There’s a cover line right above the addressing panel that makes a big financial claim about “4 stocks skyrocket 1000% or more”, but that is later used to focus attention on the one stock it’s pumping.

Then there’s the main image of the Amazon store and the headline “Post-Pandemic Disruptor”, using an instantly-recognizable brand to cast some sheen on the next supposed “category killer”. The copy leads off talking about Amazon’s new “Go” stores, but quickly veers over to focusing primarily on the Chemisis opportunity.

It’s trying not to be too obvious what it’s doing, at least on the front cover. But once you get inside,aside from one short article at the bottom of page 2, all of the copy (oops, I mean “articles”) are selling the cannabis opportunity and positioning this company as the best way to play it…

Throughout this 20-page promo, there’s a variety of “articles” on every page, all of them having to do in some way with the market for CBD or medical marijuana. There’s an article about it being “a natural painkiller that will make pain disappear”.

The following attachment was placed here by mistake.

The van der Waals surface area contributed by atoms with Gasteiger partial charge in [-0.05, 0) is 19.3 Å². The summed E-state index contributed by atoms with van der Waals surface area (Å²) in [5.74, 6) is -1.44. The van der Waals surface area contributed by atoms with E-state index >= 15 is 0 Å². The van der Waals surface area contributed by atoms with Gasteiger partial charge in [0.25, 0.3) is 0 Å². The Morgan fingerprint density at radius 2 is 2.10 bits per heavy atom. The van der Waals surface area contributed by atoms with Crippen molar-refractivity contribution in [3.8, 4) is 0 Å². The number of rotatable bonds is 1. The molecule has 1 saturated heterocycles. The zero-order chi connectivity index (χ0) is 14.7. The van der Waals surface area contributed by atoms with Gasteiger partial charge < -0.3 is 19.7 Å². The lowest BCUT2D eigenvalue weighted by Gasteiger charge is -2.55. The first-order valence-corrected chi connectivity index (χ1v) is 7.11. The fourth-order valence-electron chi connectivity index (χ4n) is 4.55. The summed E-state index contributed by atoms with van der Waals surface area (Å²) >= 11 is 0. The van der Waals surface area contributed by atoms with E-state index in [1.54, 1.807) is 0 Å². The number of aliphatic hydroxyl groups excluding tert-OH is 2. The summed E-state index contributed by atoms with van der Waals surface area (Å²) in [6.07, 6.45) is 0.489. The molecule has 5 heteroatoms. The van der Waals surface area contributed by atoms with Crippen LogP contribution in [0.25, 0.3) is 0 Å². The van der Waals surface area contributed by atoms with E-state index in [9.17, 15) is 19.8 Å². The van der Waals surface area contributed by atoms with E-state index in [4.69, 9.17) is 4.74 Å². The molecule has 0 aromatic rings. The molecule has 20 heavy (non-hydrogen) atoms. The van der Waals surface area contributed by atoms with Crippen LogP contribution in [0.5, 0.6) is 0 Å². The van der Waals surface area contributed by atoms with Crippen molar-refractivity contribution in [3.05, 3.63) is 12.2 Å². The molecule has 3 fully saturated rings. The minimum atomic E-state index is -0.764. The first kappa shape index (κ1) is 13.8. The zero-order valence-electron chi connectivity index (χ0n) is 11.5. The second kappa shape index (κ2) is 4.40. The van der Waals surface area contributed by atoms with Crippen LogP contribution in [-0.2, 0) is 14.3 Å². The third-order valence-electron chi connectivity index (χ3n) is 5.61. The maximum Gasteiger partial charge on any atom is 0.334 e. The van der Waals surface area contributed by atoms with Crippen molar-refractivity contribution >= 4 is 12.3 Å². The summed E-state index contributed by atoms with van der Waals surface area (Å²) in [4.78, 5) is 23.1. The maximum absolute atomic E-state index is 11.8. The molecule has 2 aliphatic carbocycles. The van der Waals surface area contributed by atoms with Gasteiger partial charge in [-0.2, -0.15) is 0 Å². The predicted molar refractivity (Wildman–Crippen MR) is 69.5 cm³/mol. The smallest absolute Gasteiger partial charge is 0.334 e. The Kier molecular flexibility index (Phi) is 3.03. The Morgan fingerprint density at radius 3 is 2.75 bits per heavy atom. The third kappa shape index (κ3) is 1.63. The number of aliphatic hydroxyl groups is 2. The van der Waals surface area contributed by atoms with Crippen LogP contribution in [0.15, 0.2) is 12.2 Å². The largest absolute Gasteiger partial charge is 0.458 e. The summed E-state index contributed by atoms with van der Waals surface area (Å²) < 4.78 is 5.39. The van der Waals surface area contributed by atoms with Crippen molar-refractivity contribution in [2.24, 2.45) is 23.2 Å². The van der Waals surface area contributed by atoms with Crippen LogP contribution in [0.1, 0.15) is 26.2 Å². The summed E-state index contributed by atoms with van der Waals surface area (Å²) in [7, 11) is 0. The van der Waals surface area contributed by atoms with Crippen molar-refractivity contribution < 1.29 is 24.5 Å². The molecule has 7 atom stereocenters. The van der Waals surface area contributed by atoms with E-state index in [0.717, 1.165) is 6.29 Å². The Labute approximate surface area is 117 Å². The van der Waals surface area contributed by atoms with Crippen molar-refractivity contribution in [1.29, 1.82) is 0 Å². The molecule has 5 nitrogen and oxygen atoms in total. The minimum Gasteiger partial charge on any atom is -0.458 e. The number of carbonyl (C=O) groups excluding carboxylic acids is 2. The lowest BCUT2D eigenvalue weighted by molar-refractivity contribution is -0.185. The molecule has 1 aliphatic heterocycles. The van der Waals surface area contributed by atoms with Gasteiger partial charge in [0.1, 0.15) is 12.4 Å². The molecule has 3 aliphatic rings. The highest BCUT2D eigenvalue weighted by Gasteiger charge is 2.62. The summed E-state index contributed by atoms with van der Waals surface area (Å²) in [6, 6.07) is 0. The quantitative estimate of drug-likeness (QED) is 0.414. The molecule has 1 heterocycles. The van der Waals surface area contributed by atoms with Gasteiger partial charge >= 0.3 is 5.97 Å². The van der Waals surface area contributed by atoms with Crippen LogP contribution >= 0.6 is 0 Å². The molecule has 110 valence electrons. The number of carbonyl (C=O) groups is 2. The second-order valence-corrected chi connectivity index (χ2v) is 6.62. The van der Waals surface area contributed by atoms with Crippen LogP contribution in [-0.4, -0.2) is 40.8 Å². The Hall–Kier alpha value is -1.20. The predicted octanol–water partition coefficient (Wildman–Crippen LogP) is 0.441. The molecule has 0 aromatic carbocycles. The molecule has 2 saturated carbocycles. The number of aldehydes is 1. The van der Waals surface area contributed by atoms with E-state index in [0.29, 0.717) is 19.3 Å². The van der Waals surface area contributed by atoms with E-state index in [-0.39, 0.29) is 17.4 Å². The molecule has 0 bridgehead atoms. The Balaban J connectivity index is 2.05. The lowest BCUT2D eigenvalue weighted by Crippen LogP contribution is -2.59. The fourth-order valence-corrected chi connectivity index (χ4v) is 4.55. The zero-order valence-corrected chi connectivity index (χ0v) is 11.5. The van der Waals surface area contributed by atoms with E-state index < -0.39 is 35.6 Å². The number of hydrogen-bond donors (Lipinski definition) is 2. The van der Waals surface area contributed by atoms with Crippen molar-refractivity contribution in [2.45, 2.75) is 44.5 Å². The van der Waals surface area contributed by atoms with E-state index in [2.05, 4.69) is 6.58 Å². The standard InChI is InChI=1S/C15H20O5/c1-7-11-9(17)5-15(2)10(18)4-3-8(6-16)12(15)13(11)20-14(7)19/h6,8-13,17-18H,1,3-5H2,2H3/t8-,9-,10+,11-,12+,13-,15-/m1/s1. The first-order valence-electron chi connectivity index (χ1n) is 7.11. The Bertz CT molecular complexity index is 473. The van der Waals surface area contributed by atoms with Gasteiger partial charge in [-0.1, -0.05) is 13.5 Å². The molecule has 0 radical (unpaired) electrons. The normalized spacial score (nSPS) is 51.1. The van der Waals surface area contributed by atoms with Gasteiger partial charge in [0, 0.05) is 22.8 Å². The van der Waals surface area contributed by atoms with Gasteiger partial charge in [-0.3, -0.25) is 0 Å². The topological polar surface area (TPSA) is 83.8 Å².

There’s an article about “Three ways medical marijuana can strengthen your immune system”. There are stats about its use in the “mainstream healthcare system”…and the number of millennials and baby boomers driving sales growth.

But the main running article that continues throughout the promo is about the “Next ‘Category Killer:’ The Amazon of Cannabis”. This is the sales copy that’s selling investing in Chemisis hard.

There are also other shorter articles about Chemisis, including one on page 4 fairly early on that further flushes out the idea that it’s positioned to be the “Amazon Go Store of Medicinal Cannabis and CBD products”…

It’s definitely taking an educational approach to clearly explaining the opportunity in a way that’s very simple to understand.

And the mix of articles and topics (even though they’re all basically about the same thing: what a hot opportunity investing in cannabis is, and how Chemisis is the way to play it) keep the promo feeling engaging and interesting to read, and NOT feeling like a sales piece.

There are also articles throughout that feature celebrities like Sean Rogen and Gwyneth Paltrow (because, of course)…the leadership team at Chemisis…and top “political players”.

Then on page 16 as we get near the close, there’s a whole page devoted James Dale Davidson, the editor/guru for Strategic Investment newsletter, that elevates him as a top expert and endorser of the Chemisis opportunity…